FIRST Minister Nicola Sturgeon and Scottish Tory leader Douglas Ross are set to visit a drugs recovery group in Glasgow.

The politicians have confirmed that they will jointly visit Bluevale Community Club in Haghill on Monday November 22.

The head of the organisation has said this must be a “turning point” in tackling substance abuse.

We previously told how Sturgeon and Ross were embroiled in a dispute over who best represents working-class Scotland.

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It led to the First Minister inviting Ross to visit a working class community to see who is really “in touch”.

And now, the pair have agreed to a visit at the end of the month, with Kenny Trainer, founder of Bluevale Community Club, insisting the visit “can’t be a one-off photo op”.

Drugs minister Angela Constance will also be attending, having been tasked with tackling the drugs death crisis in her ministerial brief.

In 2020, there were 1339 lives lost to drugs in Scotland. 

The visit was arranged after exchanges between the SNP and Scottish Tory leaders at FMQs in Holyrood last month.

The National:

Drugs minister Angela Constance will also be joining the visit

Sturgeon challenged Ross to visit a working-class area with her in the wake of the UK Government’s £20-a-week cut to Universal Credit.

Ross agreed, but also suggested they visit the Bluevale Community Club in Glasgow’s Haghill area as he pushed for more action to tackle Scotland’s drugs problem.

Trainer said communities like his have “not yet seen the benefits of what Scotland’s politicians promised would be delivered on the ground, nor the support that our communities need”.

He added: “People in places like Haghill are mostly left to come up with solutions on our own.

“That’s why we started Bluevale Community Club. It’s a place run by local people for local people, so they get access to the support and services they need.”

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Trainer continued: “A visit with the First Minister and Opposition leader to a club like ours doesn’t happen often. But this can’t be a one-off photo op.

“This meeting has to be above party politics. It has to be a turning point that delivers a firm commitment towards changing things for the better.”

While he said his group has recently received some funding for its work, he added that “this is a drop in the ocean to what we need to continue to provide all of the services we offer”.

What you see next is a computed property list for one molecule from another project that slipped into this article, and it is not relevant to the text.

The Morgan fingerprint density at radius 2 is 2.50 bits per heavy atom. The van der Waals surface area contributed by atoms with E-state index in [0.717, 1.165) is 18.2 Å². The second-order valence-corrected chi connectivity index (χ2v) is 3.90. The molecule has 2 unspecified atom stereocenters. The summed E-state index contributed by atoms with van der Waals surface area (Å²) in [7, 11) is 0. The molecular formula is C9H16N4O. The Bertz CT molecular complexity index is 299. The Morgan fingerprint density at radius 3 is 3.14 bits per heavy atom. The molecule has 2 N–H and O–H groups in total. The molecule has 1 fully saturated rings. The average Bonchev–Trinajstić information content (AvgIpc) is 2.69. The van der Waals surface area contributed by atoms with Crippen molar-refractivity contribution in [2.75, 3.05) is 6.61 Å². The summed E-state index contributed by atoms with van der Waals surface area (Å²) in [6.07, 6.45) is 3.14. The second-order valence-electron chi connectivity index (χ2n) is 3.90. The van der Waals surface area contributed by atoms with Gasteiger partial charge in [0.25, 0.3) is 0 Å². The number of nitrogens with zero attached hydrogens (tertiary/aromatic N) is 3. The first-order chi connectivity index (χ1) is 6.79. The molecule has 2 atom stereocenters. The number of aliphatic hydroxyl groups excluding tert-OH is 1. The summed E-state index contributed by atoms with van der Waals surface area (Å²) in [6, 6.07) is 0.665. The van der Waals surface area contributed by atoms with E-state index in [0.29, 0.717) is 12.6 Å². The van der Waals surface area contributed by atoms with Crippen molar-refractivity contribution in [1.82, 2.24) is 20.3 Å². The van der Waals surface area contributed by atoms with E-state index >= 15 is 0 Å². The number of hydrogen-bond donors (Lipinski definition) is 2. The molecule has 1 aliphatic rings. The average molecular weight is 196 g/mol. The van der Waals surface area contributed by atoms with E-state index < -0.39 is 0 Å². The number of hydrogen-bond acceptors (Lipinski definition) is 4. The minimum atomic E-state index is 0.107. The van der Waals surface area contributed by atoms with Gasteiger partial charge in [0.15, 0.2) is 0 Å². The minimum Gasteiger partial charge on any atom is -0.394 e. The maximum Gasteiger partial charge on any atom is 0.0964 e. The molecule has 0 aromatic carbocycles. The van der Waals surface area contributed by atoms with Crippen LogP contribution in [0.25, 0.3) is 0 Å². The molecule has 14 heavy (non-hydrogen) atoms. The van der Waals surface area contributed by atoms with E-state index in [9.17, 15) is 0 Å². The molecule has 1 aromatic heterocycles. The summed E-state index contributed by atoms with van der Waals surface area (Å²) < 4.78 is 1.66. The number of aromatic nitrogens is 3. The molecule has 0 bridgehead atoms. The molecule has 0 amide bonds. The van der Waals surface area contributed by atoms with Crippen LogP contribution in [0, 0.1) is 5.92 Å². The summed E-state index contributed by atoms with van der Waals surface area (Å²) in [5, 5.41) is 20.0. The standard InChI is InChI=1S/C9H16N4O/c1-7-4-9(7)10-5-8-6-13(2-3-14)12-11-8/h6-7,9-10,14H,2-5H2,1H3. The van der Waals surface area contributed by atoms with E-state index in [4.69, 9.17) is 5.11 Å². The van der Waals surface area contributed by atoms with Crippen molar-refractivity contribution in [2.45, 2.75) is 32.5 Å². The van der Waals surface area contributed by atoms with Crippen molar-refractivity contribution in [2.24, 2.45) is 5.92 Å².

Stephen Wishart, a volunteer at the community club, said: “Bluevale does incredible work to give people mental and physical health services that they can’t access anywhere else.

“But groups like Bluevale are struggling to even exist at the moment. Many are run voluntarily with little to no money from the Government or council.

“There are enormous funding gaps in these community, recovery and addiction services in Scotland that need to be tackled.”

The National:

Nicola Sturgeon will visit the Haghill centre in a few weeks

He added that the Right to Recovery Bill, being proposed by the Scottish Tories, would “cut through the current addiction system and mean places like Bluevale Community Club will get the right funding to help even more people”.

Meanwhile, Ross said: “Bluevale is a perfect example of the kind of grassroots community project we should be throwing financial support behind across Scotland.

“These essential locally-run services can’t be left to fill in the gaps in Scotland’s system on their own.”

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He added: “Frontline experts back the Right to Recovery Bill because it would guarantee that everyone gets access to the treatment services they need to get their lives back on track, and whole system programmes like Bluevale would get the support they deserve to help people in our communities.

“We hope this visit can be a watershed moment that secures the Government’s support for our Right to Recovery Bill, but we will consider other solutions that the Government brings to the table too.”